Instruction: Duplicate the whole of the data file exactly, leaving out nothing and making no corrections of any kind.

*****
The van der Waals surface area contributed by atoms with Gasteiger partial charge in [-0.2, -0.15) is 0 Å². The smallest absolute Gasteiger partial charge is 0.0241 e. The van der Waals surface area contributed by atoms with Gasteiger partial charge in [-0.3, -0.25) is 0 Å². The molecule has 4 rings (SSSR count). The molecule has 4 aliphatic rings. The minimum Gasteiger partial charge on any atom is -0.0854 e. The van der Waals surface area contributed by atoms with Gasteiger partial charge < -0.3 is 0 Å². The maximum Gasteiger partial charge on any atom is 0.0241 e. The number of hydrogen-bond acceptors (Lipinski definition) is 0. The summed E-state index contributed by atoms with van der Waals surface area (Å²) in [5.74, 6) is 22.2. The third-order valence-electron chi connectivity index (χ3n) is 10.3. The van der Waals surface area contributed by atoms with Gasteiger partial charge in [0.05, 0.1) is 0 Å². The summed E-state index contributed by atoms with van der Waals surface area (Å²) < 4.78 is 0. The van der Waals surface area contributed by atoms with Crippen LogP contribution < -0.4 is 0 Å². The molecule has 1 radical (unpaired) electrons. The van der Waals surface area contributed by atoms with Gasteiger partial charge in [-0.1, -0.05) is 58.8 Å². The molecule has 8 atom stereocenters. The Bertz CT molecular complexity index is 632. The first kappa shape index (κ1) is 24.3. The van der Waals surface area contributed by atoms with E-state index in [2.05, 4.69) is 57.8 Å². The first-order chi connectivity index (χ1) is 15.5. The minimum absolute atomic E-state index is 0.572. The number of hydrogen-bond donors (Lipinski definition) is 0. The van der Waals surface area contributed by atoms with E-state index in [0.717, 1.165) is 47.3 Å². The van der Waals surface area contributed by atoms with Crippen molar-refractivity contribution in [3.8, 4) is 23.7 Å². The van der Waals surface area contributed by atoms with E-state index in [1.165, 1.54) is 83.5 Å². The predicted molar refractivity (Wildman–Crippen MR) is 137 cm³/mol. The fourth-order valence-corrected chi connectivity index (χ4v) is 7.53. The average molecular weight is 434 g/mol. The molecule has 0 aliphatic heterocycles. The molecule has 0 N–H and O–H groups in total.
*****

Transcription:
The van der Waals surface area contributed by atoms with Gasteiger partial charge in [-0.2, -0.15) is 0 Å². The smallest absolute Gasteiger partial charge is 0.0241 e. The van der Waals surface area contributed by atoms with Gasteiger partial charge in [-0.3, -0.25) is 0 Å². The molecule has 4 rings (SSSR count). The molecule has 4 aliphatic rings. The minimum Gasteiger partial charge on any atom is -0.0854 e. The van der Waals surface area contributed by atoms with Gasteiger partial charge < -0.3 is 0 Å². The maximum Gasteiger partial charge on any atom is 0.0241 e. The number of hydrogen-bond acceptors (Lipinski definition) is 0. The summed E-state index contributed by atoms with van der Waals surface area (Å²) in [5.74, 6) is 22.2. The third-order valence-electron chi connectivity index (χ3n) is 10.3. The van der Waals surface area contributed by atoms with Gasteiger partial charge in [0.05, 0.1) is 0 Å². The summed E-state index contributed by atoms with van der Waals surface area (Å²) < 4.78 is 0. The van der Waals surface area contributed by atoms with Crippen LogP contribution < -0.4 is 0 Å². The molecule has 1 radical (unpaired) electrons. The van der Waals surface area contributed by atoms with Gasteiger partial charge in [-0.1, -0.05) is 58.8 Å². The molecule has 8 atom stereocenters. The Bertz CT molecular complexity index is 632. The first kappa shape index (κ1) is 24.3. The van der Waals surface area contributed by atoms with E-state index in [2.05, 4.69) is 57.8 Å². The first-order chi connectivity index (χ1) is 15.5. The minimum absolute atomic E-state index is 0.572. The number of hydrogen-bond donors (Lipinski definition) is 0. The van der Waals surface area contributed by atoms with E-state index in [0.717, 1.165) is 47.3 Å². The van der Waals surface area contributed by atoms with Crippen molar-refractivity contribution in [3.8, 4) is 23.7 Å². The van der Waals surface area contributed by atoms with E-state index in [1.165, 1.54) is 83.5 Å². The predicted molar refractivity (Wildman–Crippen MR) is 137 cm³/mol. The fourth-order valence-corrected chi connectivity index (χ4v) is 7.53. The average molecular weight is 434 g/mol. The molecule has 0 aliphatic heterocycles. The molecule has 0 N–H and O–H groups in total.